Unleashing their new album “3 Steps from La La,” Ernest James Zydeco brings fresh power to Kansas City’s diverse music scene.
With a mix of traditional and no-so-traditional zydeco songs, Ernest James Zydeco has put their own stamp on the long standing tradition of zydeco. The band’s new album “3 Steps from La La” features original music that keeps things fresh at every turn. With lyrics full of meaning and melodies that stay with you, the band weaves its way through a collection of 11 songs that could best be summed up as a uniquely Midwestern take on the art form. The EJZ band crosses boundaries with their trademark modern spin on zydeco: fans of jazz and the blues will respond to the complexity of sound and musicality, and the band’s energy and depth speaks to fans of folk and rock.
Already recognized in the roots music world, Joel Savoy, owner and producer of Valcour Records (Eunice, Louisiana) said: “I really dig their sound. I love that they’ve created such an original sound out of Zydeco.” Bruce Iglauer, founder and owner of Alligator Records, (Chicago, IL) praised it as well: “I really enjoyed the disc. The playing is strong, the ensemble is tight, and the energy level is good.” Although “3 Steps from La La” is self produced, the band has been honored by Valcour Records as “Artist of the Month” for their work.
This album features a new approach to the task of songwriting: Ernest James and Jaisson Taylor co wrote and co produced the songs. As a result the band has evolved beyond their traditional zydeco foundation, although to be sure, several new songs can only be described as all-out zydeco parties. The use of instrumentation on this album reveals remarkable range, including beautiful work on the steel guitar by Mike Stover, African talking drum by Jaisson Taylor, and virtuoso fiddling by Betse Ellis. The album includes tracks such as Red Cross People, which is a wry and timely social commentary taking the form of a relaxed swamp/gospel groove, as well as Man Across the Street – a haunting and sparse ballad contrasting sharply with traditional yet fresh new zydeco tracks such as Shake it Sugaree.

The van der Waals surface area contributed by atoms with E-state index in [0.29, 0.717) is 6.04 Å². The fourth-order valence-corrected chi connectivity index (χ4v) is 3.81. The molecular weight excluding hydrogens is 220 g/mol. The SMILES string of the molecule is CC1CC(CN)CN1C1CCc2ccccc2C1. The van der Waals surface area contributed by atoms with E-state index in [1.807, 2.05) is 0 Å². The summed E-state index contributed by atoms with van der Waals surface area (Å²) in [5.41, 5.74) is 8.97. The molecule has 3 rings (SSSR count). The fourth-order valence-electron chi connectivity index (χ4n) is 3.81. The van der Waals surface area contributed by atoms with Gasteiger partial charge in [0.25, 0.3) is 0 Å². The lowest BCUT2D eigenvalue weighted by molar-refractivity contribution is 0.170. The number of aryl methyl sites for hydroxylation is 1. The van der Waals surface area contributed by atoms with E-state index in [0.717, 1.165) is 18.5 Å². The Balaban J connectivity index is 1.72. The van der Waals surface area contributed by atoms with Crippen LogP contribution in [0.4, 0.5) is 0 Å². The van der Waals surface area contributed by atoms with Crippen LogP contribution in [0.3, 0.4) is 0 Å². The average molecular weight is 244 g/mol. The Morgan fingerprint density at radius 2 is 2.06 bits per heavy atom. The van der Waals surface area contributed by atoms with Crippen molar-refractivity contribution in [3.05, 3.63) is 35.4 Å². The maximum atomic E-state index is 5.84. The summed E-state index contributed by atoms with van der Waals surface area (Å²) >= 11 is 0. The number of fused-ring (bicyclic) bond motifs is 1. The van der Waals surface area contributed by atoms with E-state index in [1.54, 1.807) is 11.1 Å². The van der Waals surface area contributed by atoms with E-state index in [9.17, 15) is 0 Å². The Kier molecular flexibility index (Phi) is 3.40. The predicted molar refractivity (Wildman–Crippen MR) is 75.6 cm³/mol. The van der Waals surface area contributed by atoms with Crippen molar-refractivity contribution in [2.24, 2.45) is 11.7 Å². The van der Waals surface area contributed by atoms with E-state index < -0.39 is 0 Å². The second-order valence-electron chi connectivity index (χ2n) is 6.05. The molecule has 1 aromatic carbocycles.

Hailing from Kansas City, Missouri, the band lineup has been constant since 2008: Ernest James on accordion and vocals, Barry Barnes rubs the washboard, Jaisson Taylor mans the drums, Mike Stover holds down the bass guitar, and Tony LaCroix plays the guitar. This album also includes 4 special songs that feature one of the area’s finest fiddlers: Kansas City’s own Betse Ellis (previously of The Wilders).
“I wanted to make an impact with this recording” says lead vocalist and accordionist Ernest James. “I wanted the band to explore not only the modern Zydeco context, but also some of the pre zydeco era – including the early creole zydeco called ‘la la music.’ La la had old-style fiddle and accordion I thought we could make relevant. I was talking with Mike Stover about my idea, and right away he suggested Betse [Ellis, previously of The Wilders]. I called her up and we ended up talking for a long time. She knew this whole different side, more of the South-Louisiana Cajun style. We went to the studio to cut the 4 songs she’s on, and Betse showed up big time. She bit the head off the chicken. Just totally nailed it. It was scary. When I was standing there in the control room listening to her play, I got chicken pimples on my arms. I love this recording!”
This album was recorded and mixed in Kansas City at Markosa Studios, with the expertise of Mark Thies. His creative and lighthearted approach was invaluable. “We laid down the basic tracks by playing live, in the studio, all together” explains Ernest James, “That’s what created the vibrancy and rhythmic interplay. Mark did a terrific job capturing that, and accentuating that.” The album was mastered by Collin Jordan at The Boiler Room in Chicago.
Stay tuned to more fun with Ernest James and his gang “We’re looking forward to Mardi Gras madness in February!”
You can learn more about the band at www.EJZydeco.com
Buy the CD “3 Steps from La La” at http://www.cdbaby.com/Artist/ErnestJamesZydeco